Review: Aaron West and The Roaring Twenties – Routine Maintenance

At its core, Aaron West and The Roaring Twenties is a story about rebirth. Singer and songwriter Dan Campbell’s debut album, We Don’t Have Each Other begins with Aaron breaking down completely after the death of his father, dealing with a miscarriage, and losing his wife. As that album closes, Aaron gives the first glimpse of healing – he is determined to return to his wife in New York. That hope to fix things is what drives the sequel album, Routine Maintenance. Although Campbell could have continued breaking Aaron down, Routine Maintenance vividly explores how Aaron finds meaning in life again and why family is worth fighting for.

You can buy or stream Routine Maintenance on Apple Music.

Dan Campbell, the singer for pop punk wunderkind group The Wonder Years, has built a career off of writing intense, relatable lyrics and stories. Aaron West, his first fictional creation, is a fully formed person. Like its predecessor, Routine Maintenance is essentially a novel set to music. Aaron hitchhikes to Los Angeles (“Bury Me Anywhere Else”), and forms a successful band (“Runnin’ Toward The Light”) in explicit detail. The anxiety of being in a divorce lawyer’s office is especially rich (“Just Sign the Papers”).

However, this Aaron is hopeful. We’ve already seen him broken and homeless. Routine Maintenance shows how Aaron becomes a dependable person again in incremental steps. The tragedies he faces aren’t those within him anymore and he discovers how to step up to meet them.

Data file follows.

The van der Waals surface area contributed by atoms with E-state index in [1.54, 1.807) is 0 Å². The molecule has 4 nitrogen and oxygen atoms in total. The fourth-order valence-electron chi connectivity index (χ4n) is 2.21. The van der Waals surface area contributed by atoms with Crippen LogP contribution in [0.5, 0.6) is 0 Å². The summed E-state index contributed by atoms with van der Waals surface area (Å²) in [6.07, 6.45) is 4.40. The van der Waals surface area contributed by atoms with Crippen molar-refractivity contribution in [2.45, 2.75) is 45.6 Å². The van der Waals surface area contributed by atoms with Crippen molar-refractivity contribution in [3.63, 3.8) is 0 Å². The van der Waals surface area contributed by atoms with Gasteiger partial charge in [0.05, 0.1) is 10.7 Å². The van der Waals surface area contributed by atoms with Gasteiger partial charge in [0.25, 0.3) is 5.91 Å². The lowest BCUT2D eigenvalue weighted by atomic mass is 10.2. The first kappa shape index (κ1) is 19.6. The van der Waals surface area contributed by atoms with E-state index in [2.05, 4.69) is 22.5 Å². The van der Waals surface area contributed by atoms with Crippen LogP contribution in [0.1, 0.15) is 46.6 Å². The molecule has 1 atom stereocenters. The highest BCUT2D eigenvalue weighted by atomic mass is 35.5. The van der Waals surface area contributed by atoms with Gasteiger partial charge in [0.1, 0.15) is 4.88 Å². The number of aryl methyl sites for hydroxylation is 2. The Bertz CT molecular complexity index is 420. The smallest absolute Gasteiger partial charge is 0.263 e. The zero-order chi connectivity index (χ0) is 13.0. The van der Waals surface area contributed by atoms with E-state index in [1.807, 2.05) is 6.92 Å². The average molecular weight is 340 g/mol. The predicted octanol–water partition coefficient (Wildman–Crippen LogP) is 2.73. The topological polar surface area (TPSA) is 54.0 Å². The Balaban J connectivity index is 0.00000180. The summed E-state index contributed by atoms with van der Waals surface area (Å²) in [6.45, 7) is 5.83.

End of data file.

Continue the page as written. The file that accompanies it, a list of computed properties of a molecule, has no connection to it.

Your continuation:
Much like the previous album and EP, Routine Maintenance relishes in Americana. Comparisons to Bruce Springsteen are impossible not to mention, especially with the bluesy harmonica (“Rosa & Reseda”) and killer saxophone (“Bury Me Anywhere Else”). This album expands the folk rock sound of previous releases with deeper horn sections, slide guitar and a mesmerizing banjo. Ace Enders’ style of production oozes throughout, similar to West’s debut.

Campbell’s vocals are on full display at their best. Although there’s no difference here to how he sings in The Wonder Years, Campbell flexes to express the story. “Just Sign the Papers” shows this perfectly, with an emotional and tortured build up. While the verses mourn his marriage, the choruses burst with shouts of why he loved her. The bridge though, is magical. The first time he whispers, “C-come on, just sign the papers / Don’t make me stay in the room / I don’t want this to be the way I remember you”, he softly croons. As they both sign the divorce papers, Campbell shouts with cracking vocals. The weight of Aaron’s anxiety is part of what makes these albums so real and special.

Routine Maintenance is an album that will give back whatever the listener puts in. New listeners may be lost or have trouble relating to the character. But anyone who has followed Aaron West over the last few years will be familiar with many of the characters and their expanded personalities. Dan Campbell’s live shows, where he takes on West’s persona, greatly amplify how the character builds his music career during the story. Routine Maintenance is fine on its own, but it’s so very much a different beast as a sequel. Wherever Campbell decides to take Aaron after this album, at least there is hope to be found.